• tifightertifighter WAPosts: 1,371
    Wow. What if we plead for a few pictures? I've been thinking of a similar conversion and would like to see other ideas that are out there. The Geo ATS is a great tire...
  • 8 sets of tires in 85,000 miles. Always running bald on the inside from driving with only 5 PSI. Guess what the TPMS (tire pressure monitor system) light would never come on. I have spent more money Quarters and tires. Now I run around with regular tires( not run flat) a AAA card plus a can of fix a flat. The marriage between Toyota and Dunlop is not a very good one, now the public has to pay. Toyota has only greed, not safety in mind. And to think that they use to be a great company. Well just look at all the recalls for Japanese and Chinese company products. IT'S A CONSPIRACY I SAY. Sorry so many people are effected. And what do they say- Buyer be aware.
  • Is Dunlop a Japanese or Chinese company? It is really unbelievable that such a garbage is still on market. I hope Toyota will someday recall their Siennas for their tires, not only brakes and gas pads. ;)
  • ateixeiraateixeira Posts: 72,587
    I think Goodyear owns 75%.
  • trsv48trsv48 Posts: 4
    I just purchased a 2000 Sienna with the tow package. My questions are:
    * Does the Sienna normally come with a full sized spare tire or a bicycle tire?
    * The manual says to access the tire lowering mechanism from the back of the van. The carpet appears to be very securely fastened. Does it in fact get pulled up to access the tire lowering mechanism?
    * My Low Tire Pressure indicator light is keeps coming on yet the mounted tires are fine. Would a low spare cause this problem?

    Thank you for any insights you can give
  • tfeltontfelton Posts: 80
    If you look under the van at the rear you should see a full-sized spare. Also, in the carpet, near the back edge, there should be a small "U" shaped flap. Lift that up and you will see a nut the same size as the wheel lug nuts. Simply use the car's lug wrench to drop the spare down. Bring the spare up the same way.
  • moevtmoevt Posts: 4
    Regarding your low tire pressure light, is it possible your sensors are not installed? Or, are your sensors not programmed?

    My light is on also (2010 Sienna AWD) but that is because I am using winter rims & snow tires and even though I bought additional sensors, I didn't realize they had to be programmed at the dealership every time I switched tires (2x per year in Vermont at the cost of $75 each time). Due to the cost, I am just "living with" the light being on all winter.

    If you just purchased the car, was the light on when you bought the car?
  • trsv48trsv48 Posts: 4
    That little U is what i was looking for. Thanks!
  • tfeltontfelton Posts: 80
    I don't believe that the 2000 Sienna (which I think is similar to my 1998) uses sensors like the newer Siennas do. My 2008 Avalon has the new system and the spare tire is included. With the new ones the valve stem is the sensor and transmits to a computer. With the older cars you don't have to program the wheels. I've heard that the car senses the RPM of the wheels; a flatter wheel has a smaller diameter. This means that your spare tire's pressure would not be detected by the car. Make sure when you adjust your air pressure you set the sensor by pushing the reset button and letting the tire indicator light blink 3 times.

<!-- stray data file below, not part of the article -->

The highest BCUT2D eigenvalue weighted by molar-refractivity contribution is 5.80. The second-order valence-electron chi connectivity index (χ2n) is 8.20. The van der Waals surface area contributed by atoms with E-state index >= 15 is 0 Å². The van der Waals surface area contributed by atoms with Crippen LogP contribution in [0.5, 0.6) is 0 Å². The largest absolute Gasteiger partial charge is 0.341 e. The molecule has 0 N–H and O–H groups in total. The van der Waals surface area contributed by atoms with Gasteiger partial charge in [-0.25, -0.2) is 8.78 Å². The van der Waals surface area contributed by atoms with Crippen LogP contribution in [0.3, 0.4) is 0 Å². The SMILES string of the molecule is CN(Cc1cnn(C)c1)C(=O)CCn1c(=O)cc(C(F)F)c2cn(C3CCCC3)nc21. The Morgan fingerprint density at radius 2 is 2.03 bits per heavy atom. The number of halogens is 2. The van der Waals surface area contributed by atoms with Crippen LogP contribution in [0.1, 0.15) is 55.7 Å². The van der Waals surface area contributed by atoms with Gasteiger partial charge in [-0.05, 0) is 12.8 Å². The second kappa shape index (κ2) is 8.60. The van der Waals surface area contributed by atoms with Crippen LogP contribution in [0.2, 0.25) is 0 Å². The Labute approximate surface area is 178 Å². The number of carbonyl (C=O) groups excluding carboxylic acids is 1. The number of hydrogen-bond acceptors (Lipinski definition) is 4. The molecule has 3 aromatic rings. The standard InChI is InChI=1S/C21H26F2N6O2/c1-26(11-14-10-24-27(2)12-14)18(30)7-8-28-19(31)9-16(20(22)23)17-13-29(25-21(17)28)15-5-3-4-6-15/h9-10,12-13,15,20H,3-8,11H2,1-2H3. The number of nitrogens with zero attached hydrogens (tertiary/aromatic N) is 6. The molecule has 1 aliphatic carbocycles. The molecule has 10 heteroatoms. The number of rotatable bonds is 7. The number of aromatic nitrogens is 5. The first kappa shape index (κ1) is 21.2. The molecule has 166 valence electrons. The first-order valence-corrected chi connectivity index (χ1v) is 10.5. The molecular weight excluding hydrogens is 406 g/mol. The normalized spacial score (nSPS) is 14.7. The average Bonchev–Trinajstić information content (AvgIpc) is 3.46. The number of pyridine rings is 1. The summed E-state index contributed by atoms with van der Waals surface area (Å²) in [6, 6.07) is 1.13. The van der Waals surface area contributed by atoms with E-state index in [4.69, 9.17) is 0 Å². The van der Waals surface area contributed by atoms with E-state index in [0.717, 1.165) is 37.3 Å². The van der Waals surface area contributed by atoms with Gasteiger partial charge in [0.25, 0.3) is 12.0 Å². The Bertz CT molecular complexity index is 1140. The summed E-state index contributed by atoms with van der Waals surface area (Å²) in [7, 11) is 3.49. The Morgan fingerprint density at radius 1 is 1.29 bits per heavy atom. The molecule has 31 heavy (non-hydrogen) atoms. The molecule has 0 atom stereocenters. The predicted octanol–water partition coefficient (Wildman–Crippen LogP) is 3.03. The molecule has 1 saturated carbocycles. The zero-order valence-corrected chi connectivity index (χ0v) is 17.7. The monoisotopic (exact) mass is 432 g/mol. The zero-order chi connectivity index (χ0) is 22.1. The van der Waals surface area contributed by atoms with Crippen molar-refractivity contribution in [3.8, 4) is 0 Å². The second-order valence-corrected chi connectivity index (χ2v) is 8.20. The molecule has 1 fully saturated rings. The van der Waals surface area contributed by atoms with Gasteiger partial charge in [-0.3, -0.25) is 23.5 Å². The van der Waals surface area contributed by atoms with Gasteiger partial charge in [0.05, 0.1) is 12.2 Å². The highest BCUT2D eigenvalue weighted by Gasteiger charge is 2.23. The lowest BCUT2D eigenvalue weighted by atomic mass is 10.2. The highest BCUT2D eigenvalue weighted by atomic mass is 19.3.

• ateixeiraateixeira Posts: 72,587
    The TPMS with the sensors in the wheels was added for model year 2007 Siennas.

    For a couple of years before that I think they used the ABS-style TPMS, i.e. they measured wheel speeds to see if there was a variance in pressure.

    In 2007 each wheel got an actual sensor.

    That should mean no issues with wheel swaps 2006 and prior.
  • trsv48trsv48 Posts: 4
    as a last resort i read the manual. The previous owner had just put new tires on and on the 2000 there is a manual reset button that needs to be pressed and held until the idiot light blinks 3 times. After doing this all is well.
  • tfeltontfelton Posts: 80
    You reset with that button every time you put air in the tires.
  • cptpltcptplt Posts: 1,075
    has anyone tried to put a full size spare in that well where the spare sits?? looks like diameter wise it would fit but would protrude below the bottom of the car by another inch to two inches, does that matter?
  • ateixeiraateixeira Posts: 72,587
    I've only seen people put full-size spares inside, in the cargo well.

    If they did that, it's probably because it didn't fit under the car.
  • tfeltontfelton Posts: 80
    On my '98 Sienna I've always put a full sized spare under the car where it belongs and it's never been a problem.
  • tsu670tsu670 Posts: 293
    edited March 2010
    Cptplt, yes, you and Tfelton are correct; the opening is wide enough for a full-size tire and it does protrude down a little.